I was in the checkout line at a vegetarian restaurant in San Diego, the kind of bohemian place I don't get to enjoy often enough.
At the checkout was a hand-written sign that noted two price schemes: One for cash, a higher one for credit cards.
I looked at the sign, puzzled. "Is that legal?" I asked the heavily tattooed server behind the register.
"I don't know," she shrugged. "I just do whatever my manager tells me."
I just do whatever my manager tells me.
The question of what's legal and what isn't wasn't of interest to her (for the record, my wife – who sells items at retail in her yoga studio – says it's not). It's somebody else's problem. There's nothing she wants to do about it. She doesn't care.
How much like the radio industry is this?
How much do we criticize the efforts – or lack thereof – of top management in our companies while failing to do anything about those efforts ourselves?
If the civil rights effort proved anything it's that sweeping change can come from the groundswell.
This is why, for example, I have no interest in reading trash talk aimed at radio. Reveling in that kind of crap is bad for the spirit and does nothing to produce a different outcome.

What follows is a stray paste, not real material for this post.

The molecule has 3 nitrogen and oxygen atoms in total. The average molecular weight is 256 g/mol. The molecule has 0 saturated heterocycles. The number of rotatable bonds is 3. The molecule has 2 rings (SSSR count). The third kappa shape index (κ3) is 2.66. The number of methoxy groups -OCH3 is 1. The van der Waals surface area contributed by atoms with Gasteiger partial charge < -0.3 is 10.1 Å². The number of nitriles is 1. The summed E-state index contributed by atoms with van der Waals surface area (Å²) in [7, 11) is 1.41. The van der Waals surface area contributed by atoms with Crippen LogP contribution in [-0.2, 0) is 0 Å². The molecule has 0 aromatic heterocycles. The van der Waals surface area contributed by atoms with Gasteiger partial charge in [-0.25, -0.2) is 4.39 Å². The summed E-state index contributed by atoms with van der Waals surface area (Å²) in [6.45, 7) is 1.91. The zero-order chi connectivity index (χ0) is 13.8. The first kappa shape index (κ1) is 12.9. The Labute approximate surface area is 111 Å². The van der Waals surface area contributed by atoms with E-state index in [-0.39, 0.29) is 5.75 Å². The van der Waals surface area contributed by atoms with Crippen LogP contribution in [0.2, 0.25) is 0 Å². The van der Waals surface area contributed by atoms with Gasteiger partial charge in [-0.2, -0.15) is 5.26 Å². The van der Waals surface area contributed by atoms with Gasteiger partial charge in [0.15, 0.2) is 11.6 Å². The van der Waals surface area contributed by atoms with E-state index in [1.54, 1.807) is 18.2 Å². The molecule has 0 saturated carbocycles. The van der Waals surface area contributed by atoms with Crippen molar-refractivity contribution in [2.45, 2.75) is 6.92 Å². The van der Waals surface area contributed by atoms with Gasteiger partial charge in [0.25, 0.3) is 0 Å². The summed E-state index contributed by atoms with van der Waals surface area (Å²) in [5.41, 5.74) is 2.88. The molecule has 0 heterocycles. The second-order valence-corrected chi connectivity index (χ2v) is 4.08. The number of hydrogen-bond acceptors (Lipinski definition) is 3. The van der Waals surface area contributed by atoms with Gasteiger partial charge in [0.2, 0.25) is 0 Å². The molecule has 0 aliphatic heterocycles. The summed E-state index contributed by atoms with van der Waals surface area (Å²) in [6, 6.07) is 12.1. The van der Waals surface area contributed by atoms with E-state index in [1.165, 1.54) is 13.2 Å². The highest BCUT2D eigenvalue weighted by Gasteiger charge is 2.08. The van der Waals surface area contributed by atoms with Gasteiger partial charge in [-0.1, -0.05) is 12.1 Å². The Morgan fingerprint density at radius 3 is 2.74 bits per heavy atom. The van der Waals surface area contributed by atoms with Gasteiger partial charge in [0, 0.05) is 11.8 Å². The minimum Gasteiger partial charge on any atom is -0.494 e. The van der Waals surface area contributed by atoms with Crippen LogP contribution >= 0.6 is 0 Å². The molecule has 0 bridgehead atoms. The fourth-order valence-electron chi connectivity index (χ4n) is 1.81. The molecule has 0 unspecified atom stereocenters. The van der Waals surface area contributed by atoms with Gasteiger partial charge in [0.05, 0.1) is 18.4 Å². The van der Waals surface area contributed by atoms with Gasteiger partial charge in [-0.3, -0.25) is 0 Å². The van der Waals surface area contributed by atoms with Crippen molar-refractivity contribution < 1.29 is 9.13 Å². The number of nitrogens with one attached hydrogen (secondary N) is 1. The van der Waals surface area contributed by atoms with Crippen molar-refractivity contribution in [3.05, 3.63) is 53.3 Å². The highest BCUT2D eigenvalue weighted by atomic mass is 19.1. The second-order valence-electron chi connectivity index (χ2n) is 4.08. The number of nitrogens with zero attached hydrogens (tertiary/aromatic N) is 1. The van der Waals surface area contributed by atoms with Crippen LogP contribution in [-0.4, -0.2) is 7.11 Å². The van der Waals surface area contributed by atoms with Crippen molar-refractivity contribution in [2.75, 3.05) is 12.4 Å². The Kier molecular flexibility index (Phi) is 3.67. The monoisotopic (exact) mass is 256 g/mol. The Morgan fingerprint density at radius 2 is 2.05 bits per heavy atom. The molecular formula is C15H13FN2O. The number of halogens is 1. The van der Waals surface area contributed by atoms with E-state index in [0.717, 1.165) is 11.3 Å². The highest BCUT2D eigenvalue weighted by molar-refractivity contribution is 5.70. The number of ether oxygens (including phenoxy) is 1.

Yet different outcomes are exactly what our industry needs. And those outcomes are much more likely to bubble up from down under than to trickle down from above.
While it's not likely that senior management will throw open their arms to greet your novel ideas, it's still your responsibility to push those ideas up the ladder.
That's what this blog is all about. That's what my career is all about.
What about yours?
In my view there are too many folks in radio who are doing whatever their manager tells them and not nearly enough doing what's best for their future and the future of what their industry is evolving into.
The stability of employment by a broadcaster is a myth. Your only stability is to see the future as it is and to meet it on its terms, not yours.
And not those of the "Radio industry establishment."